Today we have a guest blogger writing on her experiences with NWEI courses!  Course participant Sheilah Toomey recently participated in NWEI’s A World of Health  discussion course. She was raised in Portland, Oregon and on a farm in Sherwood, Oregon.  She is currently retired, age 70, and “watching her budget carefully – especially now that I have committed to buying more local and organic food!”  Here are some of her reflections from her recent discussion course:

“Since taking part in recent discussions focused on A World of Health: Connecting People, Place and Planet, I have immediately made lifestyle changes in the areas of what I eat, where I live and what I use for personal care.  I’ve researched all my cosmetics, and thrown away almost all the toxic ones.  I’ve put a lady-bug sign on my lawn that says “Pesticide Free Zone” and have committed to non-toxic lawn care.  I’ve gone back to using just plain washing soda and vinegar for most cleaning.

The course has also reinforced some ongoing habits.  I continue to drive less and consolidate errands, which I’ve been doing for years. I also continue to ride my bike to the grocery store for a “few things” in the summer and fall.

In the area of food, I’ve begun to buy mostly organic produce (and have tried to keep calm as I see the total at the cash register).  I also subscribed this spring to a vegetable program through a local CSA.  I stored away all my nice plastic containers and bought glass containers and waxed paper sandwich bags for leftovers (so, what do I do with 2 new rolls of plastic wrap?).  I’m working on engaging community members in making change, and spoke to managers of my two Trader Joe’s about providing tomatoes in glass jars (but am also finding that fresh tomatoes actually make a pretty good spaghetti sauce!). I also recycled the plastic water bottle I keep in my car, and replaced it with stainless steel.

As I write this, I still have two chapters left in the course book.  I am afraid to look ahead but look forward to continued changes towards a healthier world.”

Hot off the heels of our April Month of Action, we’re diving into offering a new version of Voluntary Simplicity as well as partnering with Transition US and 350.org to encourage you to join the 350 Home and Garden Challenge!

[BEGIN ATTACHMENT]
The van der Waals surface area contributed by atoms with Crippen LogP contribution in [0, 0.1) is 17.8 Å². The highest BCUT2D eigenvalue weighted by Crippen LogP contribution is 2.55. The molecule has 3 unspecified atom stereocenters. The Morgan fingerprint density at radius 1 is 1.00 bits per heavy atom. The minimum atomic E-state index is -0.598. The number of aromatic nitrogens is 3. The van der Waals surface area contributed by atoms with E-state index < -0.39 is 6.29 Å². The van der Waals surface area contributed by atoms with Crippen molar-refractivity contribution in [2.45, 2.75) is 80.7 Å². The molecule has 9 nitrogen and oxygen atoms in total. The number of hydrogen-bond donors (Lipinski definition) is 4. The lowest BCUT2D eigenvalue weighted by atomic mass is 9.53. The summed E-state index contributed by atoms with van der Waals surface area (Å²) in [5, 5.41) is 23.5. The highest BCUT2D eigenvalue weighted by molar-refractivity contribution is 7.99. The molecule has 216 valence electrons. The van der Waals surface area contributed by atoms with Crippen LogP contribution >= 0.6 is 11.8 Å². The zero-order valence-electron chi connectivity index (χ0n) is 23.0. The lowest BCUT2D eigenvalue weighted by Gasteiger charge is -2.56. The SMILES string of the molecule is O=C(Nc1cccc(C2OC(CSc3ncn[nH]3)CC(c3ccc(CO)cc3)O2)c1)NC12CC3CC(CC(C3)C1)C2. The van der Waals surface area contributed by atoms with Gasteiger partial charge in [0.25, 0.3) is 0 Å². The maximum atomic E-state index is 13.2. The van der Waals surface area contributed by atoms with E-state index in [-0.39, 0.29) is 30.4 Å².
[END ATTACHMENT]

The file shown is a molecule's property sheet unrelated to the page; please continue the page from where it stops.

What is the Home and Garden Challenge? 

You as an individual can identify specific actions in one or more of the four challenge areas: food, water, energy and/or community or volunteer on a community project.  All we ask is that you register your action so we can show the world just how powerful we are as a movement then check out the Actions Map to see who else is taking on the challenge.

As Trathen Heckman of the Transition US movement wrote in a recent blog post:  On a single weekend, May 14th & 15th, thousands of us will take to the streets, the garden, schoolyard, home, apartment and city hall to take action as part of the 350 Home & Garden Challenge…A multitude of organizations across the country will transform, retrofit and revitalize our landscapes and homes to grow food, conserve water, save energy and build community. And we need YOU to join us. Stand up and be counted, inspire your family, friends and neighbors to do the same. Amidst a dizzying array of crises and mounting despair, together with our heads, hearts and hands aligned in action we will bring the hope of this historic transition as we descend from peak everything to community resilience.

There is a freedom in belonging to something bigger than ourselves, when we feel apart of, not a part from things. And it comes bundled with hope. Not a blind, ungrounded faith that things will just work out. It’s hope as a purposefully engaged state of being, in spite of, even inspired by the state of things and a need to live and love with conviction.

These times ask for more from us. They ask for us to rise and shine like spring’s verdant emergence, an unstoppable force of nature.

Here’s to collaboration and to gardening for change!

Here are some resources to help you get started.  Register now as May 14th is fast approaching!

Overview (PDF)

Flyer (PDF)

Media Toolkit

Organizers Toolkit

Actions Map